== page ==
The New Worker
The Weekly paper of the New Communist Party of Britain
Week commencing 24th October 2014
LAST WEEK’S pay protests clearly reflected the anger of the class at the Coalition Government’s austerity regime. The health and civil service strikes and the massive demonstrations in London and Glasgow sent a clear message to the ruling class and the Labour leaders who claim to represent the workers that Britain needs a pay rise. Whether they will heed it is another matter.
The Cameron government, which directly represents the interests of the capitalists, industrialists and landowners, naturally ignored it. Sadly so did Labour’s leaders who were noticeably absent from the rallies that were organised by the TUC. That too is also not surprising.
Despite all the waffle about “hard working families” Labour’s leaders have pledged to maintain the current policy of pay restraint and general austerity if they win the general election next year. What is surprising is that they can get away with it. This is the organised labour movement that pays Labour’s wages and doles out the millions to fund its election campaigns.
This is the TUC that is dominated by Unite and Unison, the biggest unions in the country, and whose leaders led the protests.
TUC general secretary Frances O’Grady tells us that the trade union movement has now found its “fighting spirit”. Unison general secretary Dave Prentis points out that working people have been betrayed by “the rich and powerful who rule our society” while Len McCluskey of Unite says: “Britain needs more than a pay rise. It needs a government that fights for working people like the Tories fight for the rich.”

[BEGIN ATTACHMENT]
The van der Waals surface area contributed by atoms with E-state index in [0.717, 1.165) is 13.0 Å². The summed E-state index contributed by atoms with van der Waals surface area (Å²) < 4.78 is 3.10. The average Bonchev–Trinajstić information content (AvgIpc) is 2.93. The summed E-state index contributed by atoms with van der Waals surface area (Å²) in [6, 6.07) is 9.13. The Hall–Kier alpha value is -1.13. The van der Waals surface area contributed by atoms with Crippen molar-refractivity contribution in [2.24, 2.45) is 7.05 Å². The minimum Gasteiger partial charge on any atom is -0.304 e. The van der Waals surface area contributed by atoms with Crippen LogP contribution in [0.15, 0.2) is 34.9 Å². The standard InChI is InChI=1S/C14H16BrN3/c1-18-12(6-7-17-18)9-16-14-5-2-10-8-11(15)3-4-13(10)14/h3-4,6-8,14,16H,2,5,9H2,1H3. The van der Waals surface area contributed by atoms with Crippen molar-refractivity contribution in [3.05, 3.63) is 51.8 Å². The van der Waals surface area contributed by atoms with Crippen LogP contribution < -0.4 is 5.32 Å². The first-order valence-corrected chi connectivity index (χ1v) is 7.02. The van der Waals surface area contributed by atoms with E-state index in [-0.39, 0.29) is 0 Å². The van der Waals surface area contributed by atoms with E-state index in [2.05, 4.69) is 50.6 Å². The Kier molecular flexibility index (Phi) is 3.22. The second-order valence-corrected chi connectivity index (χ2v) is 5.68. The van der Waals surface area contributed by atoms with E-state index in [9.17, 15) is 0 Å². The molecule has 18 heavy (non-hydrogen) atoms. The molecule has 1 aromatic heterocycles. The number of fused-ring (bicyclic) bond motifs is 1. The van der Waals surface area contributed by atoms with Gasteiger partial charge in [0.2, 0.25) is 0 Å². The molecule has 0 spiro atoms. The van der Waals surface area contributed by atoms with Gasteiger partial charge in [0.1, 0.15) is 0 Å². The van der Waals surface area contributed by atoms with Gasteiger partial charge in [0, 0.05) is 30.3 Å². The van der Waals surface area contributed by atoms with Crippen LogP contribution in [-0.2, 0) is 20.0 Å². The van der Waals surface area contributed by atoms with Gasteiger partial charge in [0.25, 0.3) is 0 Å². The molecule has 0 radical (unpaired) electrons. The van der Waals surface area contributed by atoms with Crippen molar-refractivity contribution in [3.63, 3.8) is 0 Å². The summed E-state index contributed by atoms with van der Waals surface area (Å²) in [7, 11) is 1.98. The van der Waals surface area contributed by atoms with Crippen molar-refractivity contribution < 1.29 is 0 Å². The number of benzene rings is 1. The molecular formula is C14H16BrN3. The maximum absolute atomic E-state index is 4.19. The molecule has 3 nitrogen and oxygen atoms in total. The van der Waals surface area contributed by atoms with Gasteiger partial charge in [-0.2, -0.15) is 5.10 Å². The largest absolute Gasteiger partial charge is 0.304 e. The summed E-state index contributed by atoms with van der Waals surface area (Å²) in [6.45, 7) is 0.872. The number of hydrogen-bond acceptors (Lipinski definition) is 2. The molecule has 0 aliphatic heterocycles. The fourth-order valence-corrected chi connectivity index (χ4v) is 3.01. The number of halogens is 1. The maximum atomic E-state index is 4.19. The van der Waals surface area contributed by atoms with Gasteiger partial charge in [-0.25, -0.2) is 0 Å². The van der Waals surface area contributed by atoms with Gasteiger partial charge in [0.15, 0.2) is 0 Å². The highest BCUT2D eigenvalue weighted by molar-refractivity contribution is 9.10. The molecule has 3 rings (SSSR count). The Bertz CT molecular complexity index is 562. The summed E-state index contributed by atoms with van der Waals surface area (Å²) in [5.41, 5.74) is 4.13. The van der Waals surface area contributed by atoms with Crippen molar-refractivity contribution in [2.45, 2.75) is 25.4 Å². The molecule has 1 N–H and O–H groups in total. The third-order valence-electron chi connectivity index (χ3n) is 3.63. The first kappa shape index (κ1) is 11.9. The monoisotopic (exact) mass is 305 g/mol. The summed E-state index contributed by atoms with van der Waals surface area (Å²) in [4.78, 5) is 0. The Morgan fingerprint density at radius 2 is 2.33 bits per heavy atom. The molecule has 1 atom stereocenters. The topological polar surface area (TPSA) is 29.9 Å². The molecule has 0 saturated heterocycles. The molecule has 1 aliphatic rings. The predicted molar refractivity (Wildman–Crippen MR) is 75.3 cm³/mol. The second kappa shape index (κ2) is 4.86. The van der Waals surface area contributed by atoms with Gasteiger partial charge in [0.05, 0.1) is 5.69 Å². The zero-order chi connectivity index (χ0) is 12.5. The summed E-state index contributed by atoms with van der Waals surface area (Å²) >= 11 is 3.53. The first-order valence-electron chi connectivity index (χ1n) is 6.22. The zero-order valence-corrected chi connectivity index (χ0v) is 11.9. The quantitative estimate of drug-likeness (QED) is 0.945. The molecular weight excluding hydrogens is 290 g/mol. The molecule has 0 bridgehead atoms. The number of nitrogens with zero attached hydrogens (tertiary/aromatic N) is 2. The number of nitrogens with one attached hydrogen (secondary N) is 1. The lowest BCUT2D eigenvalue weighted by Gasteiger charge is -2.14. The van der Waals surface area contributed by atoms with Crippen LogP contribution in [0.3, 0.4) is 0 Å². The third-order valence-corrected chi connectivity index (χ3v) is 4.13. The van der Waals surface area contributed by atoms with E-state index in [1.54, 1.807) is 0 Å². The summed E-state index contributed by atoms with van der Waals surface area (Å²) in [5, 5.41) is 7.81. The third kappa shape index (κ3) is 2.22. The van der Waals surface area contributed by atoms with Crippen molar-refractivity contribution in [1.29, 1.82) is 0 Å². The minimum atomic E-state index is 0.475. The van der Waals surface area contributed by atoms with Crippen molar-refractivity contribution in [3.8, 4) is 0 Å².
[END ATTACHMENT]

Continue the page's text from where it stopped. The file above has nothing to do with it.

We would all agree with all of that. But we also have to remember that back in February when the TUC launched the “Britain Needs a Pay Rise” campaign it was originally intended to be part of an integral campaign of co-ordinated strike action involving Unite, Unison and other public sector unions. What we got was more like a rally to mobilise working people behind Labour in the run-up to the election.
We all want to see that as well. But we also want to put mass pressure on the Labour leadership to ensure that the working class agenda is placed top of the list when Labour is back in government.
North of the border it’s already started, no doubt chastened by large number of supporters who voted for independence or abstained in the referendum. Shadow Scottish Secretary Margaret Curran is now calling on her party to dump Blairism and return to its “socialist principles”.
The Glasgow MP says: “Being timid won’t win us any supporters. We need a response from the left that responds to the conditions of people’s lives.
“The socialist principles of equality, redistribution and social justice need to shape our politics as much today as they did when I joined the party.”
A Labour government, with the yet unbroken links with the Labour Party, the unions and the co-operative movement, offers the best option for the working class in the era of bourgeois parliamentary democracy. Our strategy is for working class unity and our campaigns are focused on defeating the right-wing within the movement and strengthening the left and progressive forces within the Labour Party and the unions.
Day-to-day demands for reform, progressive taxation, state welfare and a public sector dedicated to meet the people’s needs are winnable under capitalism, particularly in a rich country like Britain today. We support these demands and back the demands of those within the Labour Party and the trade union movement who are campaigning for greater social justice.
The Labour Party is not the enemy of the working class nor is it a barrier to communist advance. The NCP’s electoral policy is to vote Labour in all elections apart from the bogus European parliamentary polls, which we boycott. This is not because we support the venal right-wing policies the current leadership or because we think a Labour government can solve the problems of working people. It is simply the best possible outcome in the current circumstances.